Q 21. Can copyright be "renewed"? One occasionally sees this term in books. What does it actually mean?
A licence to publish a work may be renewed, provided that the term of the license does not exceed the terms of the copyright.
D. Legal copies and alternatives
Q 22. Instructor. How can I get copies of a few pages from a large score legally into the hands of students?
In a few ways: (see also below under "alternatives to illegal photocopying" (Q-23)
Place the score containing the music on library reserve at the beginning of the term. (Note that you must place the original score on reserve, NOT a photocopied copy.)
Write the publisher and ask for permission - not an impractical suggestion if the music is to be used for a few terms. In general they will give permission, either with or without a small fee. Specify whether you want to place a photocopied copy on the library reserve or wish to make the copies and distribute them yourself for noncommercial class use.
Q 23. What are some alternatives to illegal photocopying?
- Buy the original and do the publisher a favour.
- Use an overhead projector for your materials.
- Get permission from the publisher of the material.
- Ask students to consult a reserve copy.
- Possibly the edition allows for legal copying. (EQ= folio music from Oxford University Press allows for the making of copies and them remitting a per copy fee to the publishers. This is an "honour" system, of course, and, if there is one, the arrangement will be stated explicitly on the music score.)
- Possibly the material is covered by the agreement with UNEQ or CANCOPY and you can then complete the necessary forms and make copies for your class of up to a chapter or 10% of the material, which ever is greater. NB: no printed music is covered by this agreement, just printed books, articles, etc.) Phone the McGill Bookstore for more information.
- If the material itself is out of copyright you may copy it by hand or with the aid of a computer software program (not a scanner!) and then photocopy it. See Q-19.
Q 24. Under what conditions may protected out-of-print material be copied?
Any substantial portion of protected material may be copied only with permission of the copyright holder. If the copyright holder does not, neither for love nor money, wish to give permission there is precious little that can be done about it! The copyright owner OWNS the material, and the bottom line is that you normally can not take something from someone else without their permission no matter how much you may want it. The notion that all art belongs to all of us is quite false. However, when it come to out-of-print books, a person can obtain from Ottawa a ministerial licence to re-print (minimum 1000 copies) even against the wishes of the copyright holder.
E. Consequences and penalties
Q 25. Who actually suffers when something is copied illegally?
First and foremost the holder of the copyright, and anyone receiving royalties from the material. This could be the author of the work, and certainly the publisher. Also, booksellers, whose business drops each time a work is copied (whether legally or illegally, unless a copying fee is levied and paid), book distributors, advertisers, and so on down the line. Finally, YOU the consumer are hurt as mass copying has had one very direct effect- skyrocketing book and music prices. If you are a musician, or are working on it, help your colleagues, your profession AND YOURSELF by breaking the cycle, rather than the law.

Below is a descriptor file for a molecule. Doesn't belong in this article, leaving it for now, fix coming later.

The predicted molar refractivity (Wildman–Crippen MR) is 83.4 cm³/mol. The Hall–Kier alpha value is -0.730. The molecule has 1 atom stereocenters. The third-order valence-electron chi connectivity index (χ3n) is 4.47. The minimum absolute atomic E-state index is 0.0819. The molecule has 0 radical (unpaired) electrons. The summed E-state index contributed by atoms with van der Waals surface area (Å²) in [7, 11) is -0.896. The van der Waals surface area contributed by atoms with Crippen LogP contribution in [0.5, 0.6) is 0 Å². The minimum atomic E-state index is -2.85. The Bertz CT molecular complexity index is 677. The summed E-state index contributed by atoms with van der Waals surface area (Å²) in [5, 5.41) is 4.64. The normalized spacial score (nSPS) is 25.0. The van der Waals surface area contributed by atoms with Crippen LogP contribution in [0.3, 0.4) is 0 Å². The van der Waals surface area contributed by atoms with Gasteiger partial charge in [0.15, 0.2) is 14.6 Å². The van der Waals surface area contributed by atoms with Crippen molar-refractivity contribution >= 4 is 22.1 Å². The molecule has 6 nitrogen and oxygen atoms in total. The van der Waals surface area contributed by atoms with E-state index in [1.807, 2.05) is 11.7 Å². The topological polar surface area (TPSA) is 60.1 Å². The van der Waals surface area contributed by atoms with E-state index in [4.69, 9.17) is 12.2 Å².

Q 26. What penalty might result to the proprietors of a concert hall if it is discovered that 1. a performer played an unsanctioned manuscript in concert, and 2. a performer used photocopies of protected material in concert?
None, unless the proprietor was also the organizer-promoter of the concert, or had reasonable grounds to suspect that copyright infringement would occur.
Q 27. Who is liable in the case of a copyright suit?
Even the printer can be held liable for copyright infringement and it is no defense to say that he did not know what he was printing. This means that anyone involved in the infringement process from the University and the Schulich School of Music, to the professor, the Bookstore or Printing, are liable.
N.B. The QUESTIONS & ANSWERS document may be freely copied in full or in part, provided that the source of the document is given (Schulich School of Music, McGill University) and the above disclaimer is appended to any copied material.
This document, while reflecting as accurately as possible Canadian Copyright law, has been prepared for information purposes only. No reliance should be placed on it for the purposes of making legal decisions without further verification with the appropriate professionals.
This document has been prepared by:
Ad hoc School Committee an Copyright, Schulich School of Music, McGill University Abe Kestenberg, Cynthia Leive, Douglas McNabney, Joel Wapnick, Donald Patriquin (chair), Spring 1994